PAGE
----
It’s been a wild two weeks at the US Open, and now, the stage is set for the biggest curveball of them all.
About as close to Rocky as a tennis match can get, Kevin Anderson versus Rafael Nadal is the epitome of an underdog story. The world no. 32, whose best achievement is a trio of 250-level titles, against the world no. 1, a 15-time grand slam champion, who by any estimation is one of the greatest tennis players in history. As far as finals go, they don’t come much more one-sided than that.
So with all the weight of expectation, history and, well… common sense working against him, what chance does Anderson have of downing Nadal? Read on to find out.
As with most things about this matchup, the stakes could hardly be more different. Win or lose, Nadal leaves here a tennis legend, and with his chances of finishing the year at no. 1 looking extremely good. Where a win would really make a difference is in his titanic rivalry with Roger Federer – allowing him to close the gap to the Swiss back to three majors while also getting over the non-clay court hump that has hindered him since 2013.
On the other hand, a win obviously transforms the career of Anderson. At 31 this is likely to be his only shot at a major title, the outcome deciding whether he goes down as another Rainer Schuttler… or Thomas Johansson. The difference is only three sets of tennis, but it’s an awfully large one.
About the only statistic where they are level, both Nadal and Anderson have played 21 sets of tennis over this fortnight, albeit with Anderson having the overall more difficult draw, and Nadal the more difficult semifinal opponent. As such, Anderson will come in knowing he can handle a bit of adversity, but based on his final three sets against Juan Martin Del Potro, Nadal will have to feel he is playing some of his best tennis right now.
Nadal and Anderson have played four times before, with the South African having taken a grand total of one set in those meetings. Obviously, that doesn’t bode well for this match, but with Anderson’s particular playstyle, there’s always a chance – here’s why.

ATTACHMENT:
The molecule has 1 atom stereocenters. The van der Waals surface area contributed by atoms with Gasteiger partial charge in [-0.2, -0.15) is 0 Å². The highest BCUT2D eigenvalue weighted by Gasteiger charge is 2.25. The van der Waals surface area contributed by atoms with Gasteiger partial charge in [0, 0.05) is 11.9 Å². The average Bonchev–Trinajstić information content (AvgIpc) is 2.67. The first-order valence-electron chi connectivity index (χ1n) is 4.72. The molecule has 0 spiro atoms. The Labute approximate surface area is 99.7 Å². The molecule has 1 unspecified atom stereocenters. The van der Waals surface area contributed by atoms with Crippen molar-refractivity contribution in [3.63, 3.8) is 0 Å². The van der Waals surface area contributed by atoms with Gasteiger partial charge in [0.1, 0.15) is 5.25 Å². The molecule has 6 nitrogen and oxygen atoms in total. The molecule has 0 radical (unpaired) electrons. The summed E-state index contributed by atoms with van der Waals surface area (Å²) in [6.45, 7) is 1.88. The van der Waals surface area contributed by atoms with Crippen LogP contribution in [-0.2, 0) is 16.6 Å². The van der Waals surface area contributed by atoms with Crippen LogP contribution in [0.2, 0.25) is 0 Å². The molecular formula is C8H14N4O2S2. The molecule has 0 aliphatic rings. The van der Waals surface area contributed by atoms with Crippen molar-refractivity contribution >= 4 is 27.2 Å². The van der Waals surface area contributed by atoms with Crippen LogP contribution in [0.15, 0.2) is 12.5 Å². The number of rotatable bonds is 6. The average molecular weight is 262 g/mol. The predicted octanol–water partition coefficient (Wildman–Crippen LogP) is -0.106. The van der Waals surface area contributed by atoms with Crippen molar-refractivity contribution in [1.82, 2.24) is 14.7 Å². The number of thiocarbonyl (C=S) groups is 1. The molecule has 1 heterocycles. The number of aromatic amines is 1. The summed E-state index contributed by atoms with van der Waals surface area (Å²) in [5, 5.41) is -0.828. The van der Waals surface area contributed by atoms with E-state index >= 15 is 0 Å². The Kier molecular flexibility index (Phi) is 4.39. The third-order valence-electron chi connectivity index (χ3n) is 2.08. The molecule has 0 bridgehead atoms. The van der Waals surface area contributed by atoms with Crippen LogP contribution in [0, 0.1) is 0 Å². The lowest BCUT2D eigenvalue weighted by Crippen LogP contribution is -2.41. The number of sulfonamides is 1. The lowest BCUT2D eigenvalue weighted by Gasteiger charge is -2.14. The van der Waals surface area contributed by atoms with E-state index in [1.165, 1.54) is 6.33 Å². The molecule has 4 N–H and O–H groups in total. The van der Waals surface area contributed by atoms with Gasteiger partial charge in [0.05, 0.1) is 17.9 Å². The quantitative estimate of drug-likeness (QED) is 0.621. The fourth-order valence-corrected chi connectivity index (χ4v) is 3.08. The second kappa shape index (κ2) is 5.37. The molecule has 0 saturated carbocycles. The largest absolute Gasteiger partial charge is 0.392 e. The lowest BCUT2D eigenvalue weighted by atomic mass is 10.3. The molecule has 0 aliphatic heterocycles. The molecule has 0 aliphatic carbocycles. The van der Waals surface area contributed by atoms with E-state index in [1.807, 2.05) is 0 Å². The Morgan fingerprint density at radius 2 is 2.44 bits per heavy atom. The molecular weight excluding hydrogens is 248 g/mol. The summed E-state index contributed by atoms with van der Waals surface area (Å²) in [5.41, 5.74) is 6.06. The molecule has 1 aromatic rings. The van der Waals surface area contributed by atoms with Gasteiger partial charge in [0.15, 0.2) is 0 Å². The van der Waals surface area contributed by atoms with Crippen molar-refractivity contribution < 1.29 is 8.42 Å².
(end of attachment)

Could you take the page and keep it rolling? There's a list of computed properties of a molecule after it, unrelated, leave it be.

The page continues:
Like Lukas Rosol (Wimbledon 2012), the aforementioned Del Potro (USO ’09), Nick Kyrgios (Wimby ’14), and Jo-Wilfried Tsonga (AO ’08), Anderson possesses three traits that can particularly trouble Nadal, should he have the match of his life. The first is a massive serve, which is pretty straightforward – send down a hail of aces (>20% of first serves), race through your service games, and play with the subsequent freedom to go for everything on Nadal’s. Second is height, which at 6’8 Anderson has in spades – off clay Nadal’s heavy top-spin runs the risk of putting his shots squarely in the hitting zone for bigger players. Third is pace-of-shot – Anderson doesn’t exactly possess the biggest forehand for a tall guy, but if the ball is up in his zone, he’s shown in the past he can flatten it out when necessary, while his backhand is excellent, and at the very least, he should be able to force the action with frequent forays to net. In essence, Anderson has to play incredibly high-risk, high reward tennis, but on this surface, against the top-spin of Nadal, it gives him at least a shot.
Conversely, anything less than Anderson successfully executing that brand of redline tennis, and Nadal will eat him alive. If he’s not looking to end rallies, Nadal will push him out of the court, if he’s not clinical with his approach shots, Nadal will pass him, and if his serve is anything less than stellar, Nadal will eventually pounce. After all, it’s Rafael freaking Nadal – there’s a 15-slam, 31-place gap in their standings for a reason.
Nadal in three. The most likely outcome, Nadal is simply too good to suggest otherwise, in which case, just enjoy the show of the Spaniard in full flight. That said, the upset is not entirely out of the question – it would just require a so-so day from Nadal, and the greatest performance of Anderson’s career. Whatever happens, savour it – one final match to close out the remarkable year of grand slam tennis that has been 2017.